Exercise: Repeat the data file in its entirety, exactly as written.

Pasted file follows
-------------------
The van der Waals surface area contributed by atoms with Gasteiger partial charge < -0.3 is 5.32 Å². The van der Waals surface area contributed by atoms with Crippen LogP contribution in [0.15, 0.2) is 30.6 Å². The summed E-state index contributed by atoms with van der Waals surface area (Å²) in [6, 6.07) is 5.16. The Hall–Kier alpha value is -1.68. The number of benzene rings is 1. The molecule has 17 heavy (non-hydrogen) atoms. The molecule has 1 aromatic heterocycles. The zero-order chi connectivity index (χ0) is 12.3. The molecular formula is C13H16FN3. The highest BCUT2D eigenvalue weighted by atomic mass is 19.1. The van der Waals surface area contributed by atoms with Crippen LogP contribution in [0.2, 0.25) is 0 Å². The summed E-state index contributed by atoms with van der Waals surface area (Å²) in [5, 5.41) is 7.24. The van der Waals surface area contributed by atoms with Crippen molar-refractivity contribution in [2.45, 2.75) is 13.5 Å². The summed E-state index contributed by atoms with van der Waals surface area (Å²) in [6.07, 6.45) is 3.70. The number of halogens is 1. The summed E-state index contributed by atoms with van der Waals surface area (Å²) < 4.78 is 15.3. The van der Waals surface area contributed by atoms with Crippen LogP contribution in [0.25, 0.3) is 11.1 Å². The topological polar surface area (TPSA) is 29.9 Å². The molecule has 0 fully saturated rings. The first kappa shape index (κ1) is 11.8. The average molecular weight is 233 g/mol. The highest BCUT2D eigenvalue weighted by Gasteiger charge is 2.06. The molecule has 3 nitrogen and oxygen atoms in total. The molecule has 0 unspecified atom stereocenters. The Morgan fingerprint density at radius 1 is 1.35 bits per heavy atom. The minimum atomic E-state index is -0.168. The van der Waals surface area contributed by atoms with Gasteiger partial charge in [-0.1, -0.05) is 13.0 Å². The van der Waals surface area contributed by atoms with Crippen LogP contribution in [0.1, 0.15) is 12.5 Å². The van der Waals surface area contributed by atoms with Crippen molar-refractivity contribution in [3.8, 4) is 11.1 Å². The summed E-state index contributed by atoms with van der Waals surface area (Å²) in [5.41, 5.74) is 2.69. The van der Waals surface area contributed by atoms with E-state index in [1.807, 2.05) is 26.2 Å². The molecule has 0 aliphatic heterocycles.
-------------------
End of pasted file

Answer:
The van der Waals surface area contributed by atoms with Gasteiger partial charge < -0.3 is 5.32 Å². The van der Waals surface area contributed by atoms with Crippen LogP contribution in [0.15, 0.2) is 30.6 Å². The summed E-state index contributed by atoms with van der Waals surface area (Å²) in [6, 6.07) is 5.16. The Hall–Kier alpha value is -1.68. The number of benzene rings is 1. The molecule has 17 heavy (non-hydrogen) atoms. The molecule has 1 aromatic heterocycles. The zero-order chi connectivity index (χ0) is 12.3. The molecular formula is C13H16FN3. The highest BCUT2D eigenvalue weighted by atomic mass is 19.1. The van der Waals surface area contributed by atoms with Crippen LogP contribution in [0.2, 0.25) is 0 Å². The summed E-state index contributed by atoms with van der Waals surface area (Å²) in [5, 5.41) is 7.24. The van der Waals surface area contributed by atoms with Crippen molar-refractivity contribution in [2.45, 2.75) is 13.5 Å². The summed E-state index contributed by atoms with van der Waals surface area (Å²) in [6.07, 6.45) is 3.70. The number of halogens is 1. The summed E-state index contributed by atoms with van der Waals surface area (Å²) < 4.78 is 15.3. The van der Waals surface area contributed by atoms with Crippen LogP contribution in [0.25, 0.3) is 11.1 Å². The topological polar surface area (TPSA) is 29.9 Å². The molecule has 0 fully saturated rings. The first kappa shape index (κ1) is 11.8. The average molecular weight is 233 g/mol. The highest BCUT2D eigenvalue weighted by Gasteiger charge is 2.06. The molecule has 3 nitrogen and oxygen atoms in total. The molecule has 0 unspecified atom stereocenters. The Morgan fingerprint density at radius 1 is 1.35 bits per heavy atom. The minimum atomic E-state index is -0.168. The van der Waals surface area contributed by atoms with Gasteiger partial charge in [-0.1, -0.05) is 13.0 Å². The van der Waals surface area contributed by atoms with Crippen LogP contribution in [0.1, 0.15) is 12.5 Å². The van der Waals surface area contributed by atoms with Crippen molar-refractivity contribution in [3.8, 4) is 11.1 Å². The summed E-state index contributed by atoms with van der Waals surface area (Å²) in [5.41, 5.74) is 2.69. The van der Waals surface area contributed by atoms with E-state index in [1.807, 2.05) is 26.2 Å². The molecule has 0 aliphatic heterocycles.